BLOG: Thinking of our frontline staff - By Gabriel Codjoe
Monday Morning. The time when our scheme managers from the older persons team, who look after our most vulnerable residents, carry out the critical activity of on-site fire alarm tests and deliver letters from us giving important information on how to stay safe during the coronavirus outbreak. Over 4,000 letters have been hand delivered so far.By Gabriel Codje, Director of Housing at Network Homes
They feel conflicted - worried about going out because of the lockdown, but eager to do their job; they know their schemes, they know where everything is and most importantly, they know the people who live there. But they still worry as they drive or walk to work through the empty roads and streets, but on they go.
When they arrive at their scheme they go in; down empty corridors, through empty communal lounges, areas that usually have familiar residents occupying their favourite spots. The scheme managers carry out the alarm test and thankfully everything is working okay. They then hurry out just in case they meet a resident. Not because they don’t care. It’s because they know residents will want to have a chat and our scheme managers will want to talk to them; ask them how they are, do they have enough food, are they lonely, are they in touch of with their family… But they are some of the most vulnerable in society, so social distancing must be respected.
Yet there is consolation. The next part of the job, when they get home, is to phone each resident in the schemes they look after to carry out wellbeing checks - now the conversation can happen. The team has made over 6,000 phone calls so far. For the majority, it’s positive but where there are issues, scheme managers are always on standby with some warm advice. Every scheme manager dreads the situation when no one answers the phone; and still no answer when they check again. Tragically there have been two deaths from coronavirus in our schemes so far.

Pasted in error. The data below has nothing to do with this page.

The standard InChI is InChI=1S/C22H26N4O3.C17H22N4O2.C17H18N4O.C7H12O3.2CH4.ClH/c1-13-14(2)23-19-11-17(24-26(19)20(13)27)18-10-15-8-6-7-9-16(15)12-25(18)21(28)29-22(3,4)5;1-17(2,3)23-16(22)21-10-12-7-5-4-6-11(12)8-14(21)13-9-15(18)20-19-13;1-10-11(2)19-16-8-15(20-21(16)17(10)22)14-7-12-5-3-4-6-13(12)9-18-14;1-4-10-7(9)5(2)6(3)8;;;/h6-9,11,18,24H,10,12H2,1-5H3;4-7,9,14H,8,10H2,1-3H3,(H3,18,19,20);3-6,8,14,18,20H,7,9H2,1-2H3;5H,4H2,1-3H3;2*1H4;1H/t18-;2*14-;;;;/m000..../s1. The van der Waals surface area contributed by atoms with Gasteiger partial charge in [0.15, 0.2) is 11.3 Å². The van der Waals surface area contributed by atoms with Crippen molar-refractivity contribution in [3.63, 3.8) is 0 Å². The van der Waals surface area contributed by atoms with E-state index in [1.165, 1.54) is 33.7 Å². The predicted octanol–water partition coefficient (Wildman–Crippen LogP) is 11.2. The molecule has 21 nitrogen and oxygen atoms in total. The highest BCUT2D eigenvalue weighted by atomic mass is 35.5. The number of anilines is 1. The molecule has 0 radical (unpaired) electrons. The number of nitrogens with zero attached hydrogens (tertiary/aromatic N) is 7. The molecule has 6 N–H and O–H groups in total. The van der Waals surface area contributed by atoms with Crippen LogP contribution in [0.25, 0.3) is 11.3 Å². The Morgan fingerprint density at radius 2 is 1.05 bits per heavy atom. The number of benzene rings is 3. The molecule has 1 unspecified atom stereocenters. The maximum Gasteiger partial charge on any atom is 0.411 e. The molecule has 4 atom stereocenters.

And the day’s not always done come 5pm. A call can come through saying that an alarm has developed a fault so a site visit with a contractor is necessary. And it starts all over again.
It’s a similar story for our intermediate rent property managers who are doing an amazing job supporting front line NHS staff. They need to carry out weekly alarm tests for our cluster accommodation at Northwick Park Hospital where we have 17 rooms, and ensure that rooms are turned around quickly for the constant rotation of doctors and nurses using them. It’s obviously a worry being so close to the front line of the nation’s response to coronavirus.
Many of our residents are facing income challenges during these testing times. We’re hearing stories of residents phoning the DWP only to be told they are one of thousands in the queue. But our income officers still need to ensure people are paying their rent; what a task when we hear every day that people are losing their lives! In times like these, it comes down to the skill and compassion of the individual officers at being able to have those difficult conversations. Fortunately, the Government has put measures in place to help people who may lose their jobs or have a reduced income, and this helps our income officers in their daily conversations with residents who are having difficulty. The income team has carried out over 1,700 actions over the last week which is way more than during normal times and I’m pleased to say our income has not yet seen any significant degradation.
This is just a snapshot of the lives of some of our front-line workers who are working incredibly hard to keep our residents safe and support the national response to coronavirus. Many of them are still required to be out and about during the lockdown. There are many more across Network Homes including from repairs, compliance and neighbourhood management teams. We should applaud each and every one of them.